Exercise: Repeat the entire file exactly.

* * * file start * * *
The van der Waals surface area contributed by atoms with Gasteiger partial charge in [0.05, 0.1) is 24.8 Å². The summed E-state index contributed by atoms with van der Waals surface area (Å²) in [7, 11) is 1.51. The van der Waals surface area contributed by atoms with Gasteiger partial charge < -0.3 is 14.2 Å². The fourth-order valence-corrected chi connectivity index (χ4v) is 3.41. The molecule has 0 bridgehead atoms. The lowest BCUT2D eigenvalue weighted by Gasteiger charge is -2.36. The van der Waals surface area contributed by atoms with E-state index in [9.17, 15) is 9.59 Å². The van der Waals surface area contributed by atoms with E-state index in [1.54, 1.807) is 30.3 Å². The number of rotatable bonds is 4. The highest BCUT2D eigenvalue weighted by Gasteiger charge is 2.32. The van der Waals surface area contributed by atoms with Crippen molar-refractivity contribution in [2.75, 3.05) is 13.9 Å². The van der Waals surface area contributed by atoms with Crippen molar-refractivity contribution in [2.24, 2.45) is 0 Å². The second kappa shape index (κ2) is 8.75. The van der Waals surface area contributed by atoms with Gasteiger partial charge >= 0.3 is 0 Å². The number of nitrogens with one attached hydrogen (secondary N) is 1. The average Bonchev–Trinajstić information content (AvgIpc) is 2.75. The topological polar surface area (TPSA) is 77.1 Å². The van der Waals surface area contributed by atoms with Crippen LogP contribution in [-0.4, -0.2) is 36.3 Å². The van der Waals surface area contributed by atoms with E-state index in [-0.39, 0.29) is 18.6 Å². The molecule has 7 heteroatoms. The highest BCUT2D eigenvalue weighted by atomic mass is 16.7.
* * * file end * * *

The van der Waals surface area contributed by atoms with Gasteiger partial charge in [0.05, 0.1) is 24.8 Å². The summed E-state index contributed by atoms with van der Waals surface area (Å²) in [7, 11) is 1.51. The van der Waals surface area contributed by atoms with Gasteiger partial charge < -0.3 is 14.2 Å². The fourth-order valence-corrected chi connectivity index (χ4v) is 3.41. The molecule has 0 bridgehead atoms. The lowest BCUT2D eigenvalue weighted by Gasteiger charge is -2.36. The van der Waals surface area contributed by atoms with E-state index in [9.17, 15) is 9.59 Å². The van der Waals surface area contributed by atoms with E-state index in [1.54, 1.807) is 30.3 Å². The number of rotatable bonds is 4. The highest BCUT2D eigenvalue weighted by Gasteiger charge is 2.32. The van der Waals surface area contributed by atoms with Crippen molar-refractivity contribution in [2.75, 3.05) is 13.9 Å². The van der Waals surface area contributed by atoms with Crippen molar-refractivity contribution in [2.24, 2.45) is 0 Å². The second kappa shape index (κ2) is 8.75. The van der Waals surface area contributed by atoms with Gasteiger partial charge >= 0.3 is 0 Å². The number of nitrogens with one attached hydrogen (secondary N) is 1. The average Bonchev–Trinajstić information content (AvgIpc) is 2.75. The topological polar surface area (TPSA) is 77.1 Å². The van der Waals surface area contributed by atoms with Crippen LogP contribution in [-0.4, -0.2) is 36.3 Å². The van der Waals surface area contributed by atoms with E-state index in [-0.39, 0.29) is 18.6 Å². The molecule has 7 heteroatoms. The highest BCUT2D eigenvalue weighted by atomic mass is 16.7.